To be without blame is to be innocent before God, or so we may believe. But that is not entirely the case. Not one of us stands blameless in this way. We do not leave this world without causing some pain at some time and in some place in our lives. And many of us, like the image of the person weighted down with choices, burdens, and regrets, carry ourselves as if we have taken on far more than our fair share of blame for the world’s pain. On the other hand, some of us resist spiritual notions of blame because it reminds us of siblings or parents who constantly faulted us or caused us to feel responsible for the pain in their own lives, like that little boy in our image.
For Paul and the Thessalonians, to be blameless before God on the day of judgement is to stand honestly in both our humanity and our holiness. To be holy is to be set apart for God’s purposes: to be a people used in God’s service, rather than for purposes set contrary to God. It is to stand before God knowing one’s truth, but also knowing that we are met with forgiveness as we come to terms with our culpability, our responsiveness to the Holy Spirit, and our willingness to ameliorate harm.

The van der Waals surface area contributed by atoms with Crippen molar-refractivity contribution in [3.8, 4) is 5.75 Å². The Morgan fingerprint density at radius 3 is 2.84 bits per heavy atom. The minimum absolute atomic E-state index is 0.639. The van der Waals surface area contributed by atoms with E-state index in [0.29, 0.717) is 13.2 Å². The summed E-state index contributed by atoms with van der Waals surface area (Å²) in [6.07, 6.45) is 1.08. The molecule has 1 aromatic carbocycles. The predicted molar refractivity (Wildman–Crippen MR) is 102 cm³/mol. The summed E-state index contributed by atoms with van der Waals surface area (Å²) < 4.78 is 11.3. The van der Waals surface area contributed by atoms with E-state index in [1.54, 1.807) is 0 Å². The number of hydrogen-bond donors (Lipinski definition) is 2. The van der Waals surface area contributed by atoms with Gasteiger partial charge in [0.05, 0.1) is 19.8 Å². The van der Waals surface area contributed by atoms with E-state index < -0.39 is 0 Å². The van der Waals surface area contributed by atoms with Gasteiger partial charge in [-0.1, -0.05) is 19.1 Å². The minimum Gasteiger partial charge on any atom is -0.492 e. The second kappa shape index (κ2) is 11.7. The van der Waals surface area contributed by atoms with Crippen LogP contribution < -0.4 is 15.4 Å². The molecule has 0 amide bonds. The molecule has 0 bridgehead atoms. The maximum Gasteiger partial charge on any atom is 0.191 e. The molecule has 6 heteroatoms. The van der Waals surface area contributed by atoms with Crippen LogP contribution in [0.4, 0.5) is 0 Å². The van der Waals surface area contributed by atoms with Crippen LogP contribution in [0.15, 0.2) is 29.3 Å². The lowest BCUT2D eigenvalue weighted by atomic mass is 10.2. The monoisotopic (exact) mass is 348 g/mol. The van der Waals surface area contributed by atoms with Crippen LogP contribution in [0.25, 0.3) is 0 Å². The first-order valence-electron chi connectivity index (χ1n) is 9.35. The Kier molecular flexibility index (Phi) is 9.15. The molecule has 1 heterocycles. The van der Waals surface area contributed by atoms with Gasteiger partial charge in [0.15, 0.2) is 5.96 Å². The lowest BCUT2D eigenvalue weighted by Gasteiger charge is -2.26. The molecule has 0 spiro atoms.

And so, being blameless is not about being purely innocent of wrongdoing; for none of us could meet that standard. Being blameless is about being able to stand upright before God knowing that one has done the best that one can, and knowing also that God meets us where we are, in the messiness of life. It is before God whom we stand not only at death, but also during life. It is God before whom we stand, but also before our own selves, and it is God within us who helps us—grace upon grace—to stand seeing where we may have been amiss, or in error, and how we are connected to each other.